If you think Dial M For Murder started Hollywood's cat-and-mouse games, think again. Edward G. Robinson's Nazi hunter is relentless and observant enough to put Lt. Columbo to shame. Like Columbo, his determined nature is hidden by enough genial charm to quickly disarm locals who still think of Rankin as a stranger after a year in town. A game of checkers (he loses) is enough to elicit information from the local shopkeeper, and Wilson's already friends with Mary's family when Rankin and his bride return from a brief honeymoon. The character's trappings will be familiar to any TV-detectiv-show viewer, but Robinson's performance is shaped by a rare intensity.
With Robinson's performance serving as a better mousetrap, Orson Welles gets to play a tougher mouse. Welles never completely unravels; he always keeps his commanding presence. Welles shows the pressure Rankin/Kindler is under through small gestures and expressions for a performance of remarkable subtlety. The one obvious sign of the strain is his obsession with a personal project: restoring a long-dormant tower clock. It's also an obvious sign that he's Kindler, since Wilson knows of the Nazi's fascination with clocks. I believe that it also represents the sureness of justice, once the mechanisms are set in motion, as well. It also foreshadows The Stranger's memorable ending.
In contrast to Welles's controlled burn, Loretta Young's meltdown as Mary is swift and severe. As she's confronted with Rankin's past as Kindler, Young goes into hysterics, sobbing and angrily shouting at his accusers. It's a part that could have been unintentionally hilarious in the wrong hands, but Young is convincing as the loyal wife in shock.
How does Welles do as a noir director? Take his first and last encounter with Konrad, for example. The scene of Welles hurriedly burying the body is contrasted with the wedding preparations as the paper chase—with students relentlessly pursuing one of their own as he tosses paper about—provides both a direct threat and a frightening symbolic hunt.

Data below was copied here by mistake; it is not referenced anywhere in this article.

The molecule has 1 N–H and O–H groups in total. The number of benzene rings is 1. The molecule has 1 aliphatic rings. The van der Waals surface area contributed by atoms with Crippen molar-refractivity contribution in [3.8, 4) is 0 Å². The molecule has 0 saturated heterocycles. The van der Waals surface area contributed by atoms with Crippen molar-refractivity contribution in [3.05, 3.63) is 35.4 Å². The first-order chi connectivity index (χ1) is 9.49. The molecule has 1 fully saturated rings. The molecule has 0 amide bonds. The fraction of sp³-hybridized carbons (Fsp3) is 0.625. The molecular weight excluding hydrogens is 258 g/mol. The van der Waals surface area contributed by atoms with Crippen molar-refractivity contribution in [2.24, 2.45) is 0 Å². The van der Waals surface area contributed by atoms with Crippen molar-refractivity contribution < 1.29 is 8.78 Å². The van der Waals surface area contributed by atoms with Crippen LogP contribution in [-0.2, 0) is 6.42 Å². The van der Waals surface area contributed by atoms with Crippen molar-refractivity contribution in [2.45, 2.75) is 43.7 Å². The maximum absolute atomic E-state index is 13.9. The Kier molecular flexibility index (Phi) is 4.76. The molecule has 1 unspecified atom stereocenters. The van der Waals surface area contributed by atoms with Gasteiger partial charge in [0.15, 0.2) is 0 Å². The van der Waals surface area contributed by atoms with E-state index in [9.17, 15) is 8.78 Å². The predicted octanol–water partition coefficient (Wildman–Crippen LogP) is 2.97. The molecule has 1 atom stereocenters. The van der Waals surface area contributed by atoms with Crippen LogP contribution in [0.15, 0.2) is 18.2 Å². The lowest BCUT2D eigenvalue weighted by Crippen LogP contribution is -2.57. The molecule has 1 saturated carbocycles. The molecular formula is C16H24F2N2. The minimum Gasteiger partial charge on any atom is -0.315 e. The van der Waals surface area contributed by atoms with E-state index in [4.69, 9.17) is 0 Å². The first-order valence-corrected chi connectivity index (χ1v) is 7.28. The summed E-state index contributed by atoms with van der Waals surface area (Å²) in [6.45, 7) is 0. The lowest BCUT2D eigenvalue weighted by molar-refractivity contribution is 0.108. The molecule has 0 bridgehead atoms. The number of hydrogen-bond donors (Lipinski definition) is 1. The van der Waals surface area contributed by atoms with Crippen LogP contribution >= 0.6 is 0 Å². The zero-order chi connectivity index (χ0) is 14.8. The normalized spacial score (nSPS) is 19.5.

Welles directed The Stranger with bold flair, foreshadowing his cinematic future. Characters are seen from above, in the background, or at a distance, keeping things nice and edgy as he forces viewers to pay attention to every detail. Overlapping dialogue mixes the murderous with the mundane. As with any good noir, shadows play an important role. When Rankin and Mary kiss, it's in silhouette. Heck, Mary even sees shadows in a dream she recounts. As a clock chimes, the troubled faces of Rankin, Mary, and Wilson are seen, tying the main characters together through a motif.
The cleaned-up transfer had a few flecks, but it looks and sounds pretty good.
The Rebuttal Witnesses
The lack of extras on The Stranger is a big disappointment. It's a transition between the artistic turns of Citizen Kane and The Magnificent Ambersons and noir masterworks Touch of Evil and Mr. Arkadin. That makes this little film pretty important. If you're a noir fan or a Welles fan, it'll be hard to hold out and wait for Criterion to do its magic.
Like The Shadow, Orson Welles knows what evil lurks in the hearts of men and uses that knowledge to advantage. Here, he creates a memorable battle of wills between himself and Edward G. Robinson. If it's what brought the world a great noir director, his commercial failure with The Magnificent Ambersons has a brilliant silver lining.
MGM is guilty of overlooking the possibility of extras, but The Stranger is free to go.